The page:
I began my first journal in 1975 (age 5) in response to commandment (and maternal encouragement). The initial volume served me infrequently and irregularly until around 1979. In 1983 (age 13), I tried my hand at journal keeping again using a much more nicely bound artist’s sketchbook which I’d filled after one year. This was followed by a second matching journal that was kept less consistently over the course of 1984. The next journal sporadically lasted from 1984-1990, a time period that overlapped with entries made in a larger, folio journal in 1988, and also with entries in my final, smaller journal 1988-1995. This last volume includes the final formal entry I’ve made in a journal (age 25; I’m now 38). Taken together, my journals are hardly a complete chronicle of my life.
I’ve always had competing interests with journal keeping. I love books and I love making books. The bound, blank books I was given in the early 80s inspired one of my most active journal periods. My love of books, however, has also detracted from my ability to keep a regular journal. From the start, I’ve had the desire to illuminate my journals as though they were Medieval manuscripts. Needless to say, the time required for illumination limits the amount of text that can be written in a given day.
This is one of the pages where I relate my experience at a Boy Scout encampment in Nauvoo in 1983 — the first time I’d been to the historic sites there.
In the same way that my desire to produce beautiful books detracted from my tendency to actually write journal entries, I was also hindered by my desire to write something important. To my thinking, keeping a journal ought to be like writing scripture. If I was going to keep a record, I ought to include important things like Nephi — and not just blow things off like Omni. (I also regularly used alternative alphabets and cipher, as with the above which is inspired by Runic.)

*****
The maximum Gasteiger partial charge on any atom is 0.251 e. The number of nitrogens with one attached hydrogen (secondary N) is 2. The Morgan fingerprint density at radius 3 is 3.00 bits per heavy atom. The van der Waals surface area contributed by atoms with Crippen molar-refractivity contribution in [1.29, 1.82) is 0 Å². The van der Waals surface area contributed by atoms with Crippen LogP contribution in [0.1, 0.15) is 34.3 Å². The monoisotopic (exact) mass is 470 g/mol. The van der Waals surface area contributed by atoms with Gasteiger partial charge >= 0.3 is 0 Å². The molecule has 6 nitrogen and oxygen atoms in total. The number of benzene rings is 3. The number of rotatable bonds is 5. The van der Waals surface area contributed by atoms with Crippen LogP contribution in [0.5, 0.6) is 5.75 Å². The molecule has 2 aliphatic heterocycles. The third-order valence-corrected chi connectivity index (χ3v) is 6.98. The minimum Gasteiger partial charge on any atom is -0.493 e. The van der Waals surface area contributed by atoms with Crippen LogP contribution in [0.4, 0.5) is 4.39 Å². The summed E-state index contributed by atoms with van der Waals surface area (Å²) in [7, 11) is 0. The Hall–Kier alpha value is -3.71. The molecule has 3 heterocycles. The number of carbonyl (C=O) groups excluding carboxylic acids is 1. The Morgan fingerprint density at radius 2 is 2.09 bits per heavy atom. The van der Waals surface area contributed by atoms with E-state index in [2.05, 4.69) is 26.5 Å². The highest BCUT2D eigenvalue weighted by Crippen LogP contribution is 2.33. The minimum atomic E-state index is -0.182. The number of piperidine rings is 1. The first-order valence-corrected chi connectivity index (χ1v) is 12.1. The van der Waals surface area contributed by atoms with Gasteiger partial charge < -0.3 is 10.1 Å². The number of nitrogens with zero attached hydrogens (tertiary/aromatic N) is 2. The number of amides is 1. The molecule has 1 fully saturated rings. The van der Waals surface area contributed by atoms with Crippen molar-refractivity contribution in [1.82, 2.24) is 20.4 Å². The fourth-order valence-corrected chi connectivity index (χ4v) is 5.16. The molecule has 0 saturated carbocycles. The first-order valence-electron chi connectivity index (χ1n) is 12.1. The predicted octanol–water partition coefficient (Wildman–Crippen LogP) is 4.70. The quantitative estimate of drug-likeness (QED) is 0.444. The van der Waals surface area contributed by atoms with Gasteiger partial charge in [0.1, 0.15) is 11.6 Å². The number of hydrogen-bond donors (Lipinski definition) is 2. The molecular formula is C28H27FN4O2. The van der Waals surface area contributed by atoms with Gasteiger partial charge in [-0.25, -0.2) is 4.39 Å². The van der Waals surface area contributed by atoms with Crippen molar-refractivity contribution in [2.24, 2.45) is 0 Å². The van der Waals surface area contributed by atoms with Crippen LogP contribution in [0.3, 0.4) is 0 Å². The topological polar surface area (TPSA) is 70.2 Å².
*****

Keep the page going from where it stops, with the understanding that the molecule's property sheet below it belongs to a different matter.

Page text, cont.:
By irreverent age 18 and my freshman year at BYU, the desire to compose weighty scripture was solved through the use of satire. Part of the text at right reads: “6. Thou shalt wear socks in [a]righteousness, and he whose ankles lay [b]naked before the Lord, the same is a sinner that [c]consorts with the minions of the [d]devil.” Footnotes: “6a: Ps. 45:4, b Ex. 3:5, Acts 7:33, c TG consort, d TG Lucifer.”
My illumination reached its fullest flower in my folio journal in 1989, as seen with the above example. (The text is in my own cipher.)
Throughout, I continued to keep more standard journal entries sporadically, with limited illumination to economize.
But the mystical and scriptural sense continued throughout to the end in 1995. What happened then? Why did the journal stop? In the end, my love of making books ironically defeated my desire to keep a journal.
As early as 1978, I discovered the xerox machine. This was a marvelous wonder and I immediately understood its potential to leverage. It might take many hours to produce a drawing by hand and at the end your effort had produced only one picture. With this machine, however, that same effort could produce multiple pictures that were not limited by time; only by money.
I immediately enlisted my sister’s aid to produce our first neighborhood newspaper, whose subscription price retailed for a modest 50% above my xerox cost. I have been involved in publishing ever since. I was editor of my junior high paper and I learned desktop publishing as the industry was being born while working on my senior high paper. At BYU, I was production director for the Student Review, Insight, the history department student journal, and the business college’s newspaper. This list continued (and picked up) after college.
What happened in 1995 was that I began illustrating and typesetting books professionally. This was the straw that broke my journal’s back. Why make one book, when the same effort could be leveraged to make multiple books? Thus it was 1996 that I self-published a 372-page documentary autobiography (covering 1988-96) entitled Amicitia.
That was one of the first moments it was practical for individuals to create their own professionally typeset, illustrated and perfectly bound book for a relatively small amount of money. Since that time, the capacity has become easier and easier and the price has become less and less — it’s now cheaper for me to print a perfect-bound book than to xerox the same number of pages at Kinkos.
Books have trumped manuscripts for me. I’m no longer a journal keeper (although I am now a blogger). But even with blogging, I should note that this blog entry itself is (no doubt) part of a future collection of my essays that I will print as a book.